Monica Bielanko
A chronicle since 2005 of my marriage & move to Brooklyn in my twenties; becoming a mother in my thirties; moving to Pennsylvania and learning to amicably coparent after divorce in my forties while living 3 doors down from my ex-husband in a small country town.
That's What She Said
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Tuesday
Jun302009

The Girl Who Plays A Mean Defense

Last week TheRapist asked me to outline my childhood. I proceeded giving her the run through. Mom knocked up. Forced to marry Dad. Mormonism. Family. Excommunication. Dad moves away. Food stamps. Mom at work all the time. Blah blah blah. At one point she stopped me and asked me to repeat what I'd said. I obliged and then she slowly and deliberately repeated it back to me.
"That makes my heart ache for you," she said to me.
"Yeah?" I replied evenly.
"Don't you feel terrible for that little girl?" she tried again.
"I guess. Doesn't everyone have their Shitty Childhood Story?"

At one point I got the distinct impression she wanted me to cry. As if tears for my childhood would be some sort of breakthrough therapy moment. This made me chuckle.

During these types of Therapy Moments I float above myself. I observe the fidgety brunette sitting there on the couch next to Serge. I hear her nearly constant nervous laughter as TheRapist zeroes in, asking questions while staring hard at her client. I evaluate the therapist evaluating me. I envision her eating dinner with her husband and telling him the strange peccadillos of this one couple she counsels.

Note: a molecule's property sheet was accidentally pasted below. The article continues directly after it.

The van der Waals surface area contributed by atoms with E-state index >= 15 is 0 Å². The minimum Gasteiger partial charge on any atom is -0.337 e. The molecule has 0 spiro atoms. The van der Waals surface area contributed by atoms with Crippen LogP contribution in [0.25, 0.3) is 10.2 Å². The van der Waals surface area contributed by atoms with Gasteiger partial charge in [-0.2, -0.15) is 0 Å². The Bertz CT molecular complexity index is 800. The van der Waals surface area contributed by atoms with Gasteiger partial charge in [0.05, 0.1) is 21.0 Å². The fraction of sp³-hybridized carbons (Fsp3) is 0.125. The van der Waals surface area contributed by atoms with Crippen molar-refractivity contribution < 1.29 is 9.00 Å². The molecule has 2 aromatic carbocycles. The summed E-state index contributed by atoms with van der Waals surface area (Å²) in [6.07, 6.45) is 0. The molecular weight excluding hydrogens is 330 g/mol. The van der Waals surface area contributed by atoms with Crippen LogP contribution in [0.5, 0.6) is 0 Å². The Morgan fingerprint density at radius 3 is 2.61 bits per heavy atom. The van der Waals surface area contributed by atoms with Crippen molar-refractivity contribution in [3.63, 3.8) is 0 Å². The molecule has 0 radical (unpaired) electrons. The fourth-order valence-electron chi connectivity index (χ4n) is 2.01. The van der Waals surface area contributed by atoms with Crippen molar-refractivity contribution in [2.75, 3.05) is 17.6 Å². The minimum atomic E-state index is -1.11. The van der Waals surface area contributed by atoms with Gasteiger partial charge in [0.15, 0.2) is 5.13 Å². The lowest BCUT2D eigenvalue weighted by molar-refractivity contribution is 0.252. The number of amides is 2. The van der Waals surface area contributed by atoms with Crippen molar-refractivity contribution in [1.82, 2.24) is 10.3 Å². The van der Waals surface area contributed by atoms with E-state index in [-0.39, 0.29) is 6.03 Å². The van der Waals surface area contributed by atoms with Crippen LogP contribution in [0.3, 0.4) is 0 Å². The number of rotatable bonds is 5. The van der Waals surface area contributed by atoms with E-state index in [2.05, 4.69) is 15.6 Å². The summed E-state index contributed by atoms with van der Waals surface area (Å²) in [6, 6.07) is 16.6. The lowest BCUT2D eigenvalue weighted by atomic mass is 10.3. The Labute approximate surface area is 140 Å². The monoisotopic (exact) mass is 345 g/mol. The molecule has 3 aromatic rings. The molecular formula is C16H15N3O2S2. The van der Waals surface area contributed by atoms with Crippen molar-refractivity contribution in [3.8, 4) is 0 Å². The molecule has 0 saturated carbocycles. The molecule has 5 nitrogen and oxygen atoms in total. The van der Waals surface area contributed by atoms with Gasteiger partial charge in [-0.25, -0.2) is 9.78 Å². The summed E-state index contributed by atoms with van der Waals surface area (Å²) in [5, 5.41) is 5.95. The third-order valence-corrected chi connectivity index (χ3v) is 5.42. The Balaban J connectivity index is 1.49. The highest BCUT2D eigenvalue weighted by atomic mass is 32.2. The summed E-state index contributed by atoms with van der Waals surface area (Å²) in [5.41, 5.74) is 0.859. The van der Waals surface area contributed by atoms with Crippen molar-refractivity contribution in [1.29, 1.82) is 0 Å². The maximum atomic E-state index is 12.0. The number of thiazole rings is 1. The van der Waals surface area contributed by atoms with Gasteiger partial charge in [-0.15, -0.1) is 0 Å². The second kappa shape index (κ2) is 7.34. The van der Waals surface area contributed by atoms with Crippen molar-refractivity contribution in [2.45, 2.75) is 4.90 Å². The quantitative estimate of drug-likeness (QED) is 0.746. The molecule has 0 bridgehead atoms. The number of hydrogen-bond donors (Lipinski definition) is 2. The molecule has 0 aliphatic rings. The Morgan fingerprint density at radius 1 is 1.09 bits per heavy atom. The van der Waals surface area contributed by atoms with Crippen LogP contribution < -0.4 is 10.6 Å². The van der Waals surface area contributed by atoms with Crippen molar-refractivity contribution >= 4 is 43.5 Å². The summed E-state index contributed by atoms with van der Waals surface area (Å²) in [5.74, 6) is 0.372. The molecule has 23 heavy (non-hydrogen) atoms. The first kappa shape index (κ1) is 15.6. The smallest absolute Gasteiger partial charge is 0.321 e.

I like her a lot. She has proven herself astute. An excellent observer. But that doesn't stop my brain from cartwheeling through its usual obstacle course of weirdness.

She says I learned to take care of myself from a young age and have adopted my "tough exterior" as a defensive tactic to the outside world but I'm really a very sensitive individual. She says my nervous laughter is a defense mechanism to keep from revealing how I really feel.

I warn her that I don't want to become too involved in boohooing about my childhood. Is over with, I've moved on. Too many others in my family have spent years dwelling in and on the past. I don't see the point. She tells me it's important to understand where my behavior patterns come from. That talking about my childhood will help me understand why I behave the way I do with Serge or with anyone, really.

Makes sense.

Still, I can't wait for the glaring spotlight to swing toward Serge and his own fucked up youth so I can take a breather... my back was sweaty after that last session.